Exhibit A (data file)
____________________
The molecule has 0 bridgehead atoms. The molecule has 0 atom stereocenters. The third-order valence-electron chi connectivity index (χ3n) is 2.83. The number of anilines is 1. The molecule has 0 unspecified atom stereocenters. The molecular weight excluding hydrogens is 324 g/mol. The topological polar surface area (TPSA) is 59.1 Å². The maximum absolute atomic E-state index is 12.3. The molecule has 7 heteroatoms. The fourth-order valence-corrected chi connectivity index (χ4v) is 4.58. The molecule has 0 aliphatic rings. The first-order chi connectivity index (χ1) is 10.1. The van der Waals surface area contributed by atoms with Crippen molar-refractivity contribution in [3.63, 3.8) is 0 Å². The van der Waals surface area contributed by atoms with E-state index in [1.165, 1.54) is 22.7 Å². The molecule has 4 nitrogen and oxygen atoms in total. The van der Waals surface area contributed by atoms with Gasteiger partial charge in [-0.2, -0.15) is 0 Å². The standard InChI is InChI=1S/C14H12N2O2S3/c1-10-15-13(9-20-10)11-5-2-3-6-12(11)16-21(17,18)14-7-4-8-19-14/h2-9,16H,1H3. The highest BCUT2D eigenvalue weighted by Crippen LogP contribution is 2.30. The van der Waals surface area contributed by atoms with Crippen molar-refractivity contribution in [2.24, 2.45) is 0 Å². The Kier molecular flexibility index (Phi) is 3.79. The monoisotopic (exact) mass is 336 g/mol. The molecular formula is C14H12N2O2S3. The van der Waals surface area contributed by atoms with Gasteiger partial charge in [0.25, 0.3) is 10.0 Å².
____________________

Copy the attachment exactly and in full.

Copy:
The molecule has 0 bridgehead atoms. The molecule has 0 atom stereocenters. The third-order valence-electron chi connectivity index (χ3n) is 2.83. The number of anilines is 1. The molecule has 0 unspecified atom stereocenters. The molecular weight excluding hydrogens is 324 g/mol. The topological polar surface area (TPSA) is 59.1 Å². The maximum absolute atomic E-state index is 12.3. The molecule has 7 heteroatoms. The fourth-order valence-corrected chi connectivity index (χ4v) is 4.58. The molecule has 0 aliphatic rings. The first-order chi connectivity index (χ1) is 10.1. The van der Waals surface area contributed by atoms with Crippen molar-refractivity contribution in [3.63, 3.8) is 0 Å². The van der Waals surface area contributed by atoms with E-state index in [1.165, 1.54) is 22.7 Å². The molecule has 4 nitrogen and oxygen atoms in total. The van der Waals surface area contributed by atoms with Gasteiger partial charge in [-0.2, -0.15) is 0 Å². The standard InChI is InChI=1S/C14H12N2O2S3/c1-10-15-13(9-20-10)11-5-2-3-6-12(11)16-21(17,18)14-7-4-8-19-14/h2-9,16H,1H3. The highest BCUT2D eigenvalue weighted by Crippen LogP contribution is 2.30. The van der Waals surface area contributed by atoms with Crippen molar-refractivity contribution in [2.24, 2.45) is 0 Å². The Kier molecular flexibility index (Phi) is 3.79. The monoisotopic (exact) mass is 336 g/mol. The molecular formula is C14H12N2O2S3. The van der Waals surface area contributed by atoms with Gasteiger partial charge in [0.25, 0.3) is 10.0 Å².